New record in the area of prime number decomposition of cryptographically important numbers

Jan 08, 2010 by Florence Luy

An international team of scientists from EPFL (Switzerland), INRIA (France), NTT (Japan), CWI (The Netherlands) and Bonn University (Germany), has obtained the prime factors of the RSA challenge number RSA-768, using the Number Field Sieve.

The calculation took less than 2000 core years on modern CPUs.

Extrapolating the trend from previous records in this area (512-bit in 1999, 663-bit in 2005, and the current 768-bit in 2009), it is reasonable to expect that 1024-bit keys will exhibit a similar degree of vulnerability within the next decade.

The result thus underlines the importance to adopt the new cryptographic key size standards that recommend phasing out usage of currently popular 1024-bit RSA keys. However, it also indicates that, assuming similar resources, users do not incur undue risks by continued usage of 1024-bit RSA keys during the next few years of transition to higher security levels.

The software used was to a considerable extent based on a package developed in the early 2000s at the Institute at Bonn University, and further developed by the present collaborators. EPFL's Laboratory for Cryptologic Algorithms acted as main organizer, central data collection point, and contributed approximately a third to the overall computational effort.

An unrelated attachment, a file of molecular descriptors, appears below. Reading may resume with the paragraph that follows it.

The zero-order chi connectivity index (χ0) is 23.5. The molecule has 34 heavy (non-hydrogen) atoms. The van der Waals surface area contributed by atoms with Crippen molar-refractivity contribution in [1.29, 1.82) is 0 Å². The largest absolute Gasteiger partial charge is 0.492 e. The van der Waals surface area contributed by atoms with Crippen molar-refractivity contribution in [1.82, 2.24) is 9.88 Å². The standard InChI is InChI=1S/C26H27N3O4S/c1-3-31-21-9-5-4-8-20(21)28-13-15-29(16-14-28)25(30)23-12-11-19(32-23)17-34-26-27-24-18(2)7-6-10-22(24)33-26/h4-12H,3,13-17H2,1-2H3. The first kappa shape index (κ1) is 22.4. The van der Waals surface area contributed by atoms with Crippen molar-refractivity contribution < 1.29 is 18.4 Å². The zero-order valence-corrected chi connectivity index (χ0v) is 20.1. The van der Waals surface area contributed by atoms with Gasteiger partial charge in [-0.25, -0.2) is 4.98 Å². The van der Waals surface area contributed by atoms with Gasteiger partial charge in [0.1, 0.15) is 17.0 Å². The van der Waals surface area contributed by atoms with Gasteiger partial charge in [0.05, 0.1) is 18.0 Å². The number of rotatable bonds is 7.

Explore further: Mathematical model tackles 'Game of Thrones' predictions

More information:
-- Paper: documents.epfl.ch/users/l/le/l… ic/papers/rsa768.txt
-- General number field sieve: en.wikipedia.org/wiki/General_number_field_sieve
-- RSA Factoring Challenge: en.wikipedia.org/wiki/RSA_Challenge

Provided by Ecole Polytechnique Fédérale de Lausanne

4.2 /5 (5 votes)
add to favorites email to friend print save as pdf

Related Stories

Fighting tomorrow's hackers

Feb 05, 2009

One of the themes of Dan Brown's The Da Vinci Code is the need to keep vital and sensitive information secure. Today, we take it for granted that most of our information is safe because it's encrypted. Every time we use a ...

Recommended for you

Are the world's religions ready for ET?

1 hour ago

In 1930, Albert Einstein was asked for his opinion about the possibility of life elsewhere in the universe. "Other beings, perhaps, but not men," he answered. Then he was asked whether science and religion ...

How dinosaur arms turned into bird wings

1 hour ago

Although we now appreciate that birds evolved from a branch of the dinosaur family tree, a crucial adaptation for flight has continued to puzzle evolutionary biologists. During the millions of years that elapsed, wrists went ...

Mathematical model tackles 'Game of Thrones' predictions

3 hours ago

Take events from the past, build a statistical model, and tell the future. Why not apply the formula to novels? Can contents in future books be predicted based only on data from existing ones? Richard Vale ...

User comments : 0